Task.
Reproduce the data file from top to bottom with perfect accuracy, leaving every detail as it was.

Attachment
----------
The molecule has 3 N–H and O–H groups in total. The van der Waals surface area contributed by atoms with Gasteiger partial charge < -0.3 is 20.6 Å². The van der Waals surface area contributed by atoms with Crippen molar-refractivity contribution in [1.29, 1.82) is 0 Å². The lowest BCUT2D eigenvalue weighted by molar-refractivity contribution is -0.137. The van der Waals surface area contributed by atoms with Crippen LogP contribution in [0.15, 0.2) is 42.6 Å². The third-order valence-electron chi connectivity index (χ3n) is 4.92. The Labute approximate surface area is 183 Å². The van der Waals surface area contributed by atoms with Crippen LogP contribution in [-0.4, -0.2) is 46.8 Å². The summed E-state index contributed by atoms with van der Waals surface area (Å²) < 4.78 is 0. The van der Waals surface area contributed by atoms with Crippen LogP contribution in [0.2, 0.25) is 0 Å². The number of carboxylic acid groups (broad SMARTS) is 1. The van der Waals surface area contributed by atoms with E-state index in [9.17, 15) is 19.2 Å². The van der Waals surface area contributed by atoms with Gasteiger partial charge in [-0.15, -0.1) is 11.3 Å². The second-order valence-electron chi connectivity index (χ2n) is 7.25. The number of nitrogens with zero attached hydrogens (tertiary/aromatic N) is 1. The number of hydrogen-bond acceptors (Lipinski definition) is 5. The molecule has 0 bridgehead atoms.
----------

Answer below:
The molecule has 3 N–H and O–H groups in total. The van der Waals surface area contributed by atoms with Gasteiger partial charge < -0.3 is 20.6 Å². The van der Waals surface area contributed by atoms with Crippen molar-refractivity contribution in [1.29, 1.82) is 0 Å². The lowest BCUT2D eigenvalue weighted by molar-refractivity contribution is -0.137. The van der Waals surface area contributed by atoms with Crippen LogP contribution in [0.15, 0.2) is 42.6 Å². The third-order valence-electron chi connectivity index (χ3n) is 4.92. The Labute approximate surface area is 183 Å². The van der Waals surface area contributed by atoms with Crippen LogP contribution in [-0.4, -0.2) is 46.8 Å². The summed E-state index contributed by atoms with van der Waals surface area (Å²) < 4.78 is 0. The van der Waals surface area contributed by atoms with Crippen LogP contribution in [0.2, 0.25) is 0 Å². The number of carboxylic acid groups (broad SMARTS) is 1. The van der Waals surface area contributed by atoms with E-state index in [9.17, 15) is 19.2 Å². The van der Waals surface area contributed by atoms with Gasteiger partial charge in [-0.15, -0.1) is 11.3 Å². The second-order valence-electron chi connectivity index (χ2n) is 7.25. The number of nitrogens with zero attached hydrogens (tertiary/aromatic N) is 1. The number of hydrogen-bond acceptors (Lipinski definition) is 5. The molecule has 0 bridgehead atoms.